Graft patency is one of the major determinants of long-term outcome following coronary artery bypass graft surgery (CABG). Biomarkers, if indicative of the underlying pathophysiological mechanisms, would suggest strategies to limit graft failure. The prognostic value of microvesicles (MVs) for midterm graft patency has never been tested.
The aim of this study was to evaluate whether MV pre-operative signature (number, cellular origin, procoagulant phenotype) could predict midterm graft failure and to investigate potential functional role of MVs in graft occlusion.
This was a nested case-control substudy of the CAGE (CoronAry bypass grafting: factors related to late events and Graft patency) study that enrolled 330 patients undergoing elective CABG. Of these, 179 underwent coronary computed tomography angiography 18 months post-surgery showing 24% graft occlusion. Flow cytometry MV analysis was performed in 60 patients (30 per group with occluded [cases] and patent [control subjects] grafts) on plasma samples collected the day before surgery and at follow-up.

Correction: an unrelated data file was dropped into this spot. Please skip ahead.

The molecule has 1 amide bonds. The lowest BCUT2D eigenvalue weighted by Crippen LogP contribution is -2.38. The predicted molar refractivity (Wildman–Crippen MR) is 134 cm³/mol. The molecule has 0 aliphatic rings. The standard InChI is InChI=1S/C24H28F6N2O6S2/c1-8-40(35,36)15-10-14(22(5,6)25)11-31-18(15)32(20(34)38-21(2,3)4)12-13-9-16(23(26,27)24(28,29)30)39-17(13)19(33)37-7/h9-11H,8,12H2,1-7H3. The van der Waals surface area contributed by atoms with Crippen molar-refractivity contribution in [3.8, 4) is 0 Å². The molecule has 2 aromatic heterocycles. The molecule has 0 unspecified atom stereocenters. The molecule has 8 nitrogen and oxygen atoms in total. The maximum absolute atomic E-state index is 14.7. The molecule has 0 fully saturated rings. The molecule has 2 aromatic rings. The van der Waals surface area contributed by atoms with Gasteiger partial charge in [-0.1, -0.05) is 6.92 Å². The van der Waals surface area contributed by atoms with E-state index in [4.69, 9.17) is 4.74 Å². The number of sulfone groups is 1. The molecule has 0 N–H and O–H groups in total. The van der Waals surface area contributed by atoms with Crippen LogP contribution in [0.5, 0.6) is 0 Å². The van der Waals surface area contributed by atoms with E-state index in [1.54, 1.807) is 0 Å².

Before surgery, cases had 2- and 4-fold more activated platelet-derived and tissue-factor positive MVs respectively than control subjects. The MV procoagulant capacity was also significantly greater. Altogether this MV signature properly classified graft occlusion (area under the curve 0.897 [95% confidence interval: 0.81 to 0.98]; p < 0.0001). By using an MV score (0 to 6), the odds ratio for occlusion for a score above 3 was 16.3 (95% confidence interval: 4.1 to 65.3; p < 0.0001).
The pre-operative signature of MVs is independently associated with midterm graft occlusion in CABG patients and a cumulative MV score stratifies patients’ risk. Because the MV signature mirrors platelet activation, patients with a high MV score could benefit from a personalized antiplatelet therapy.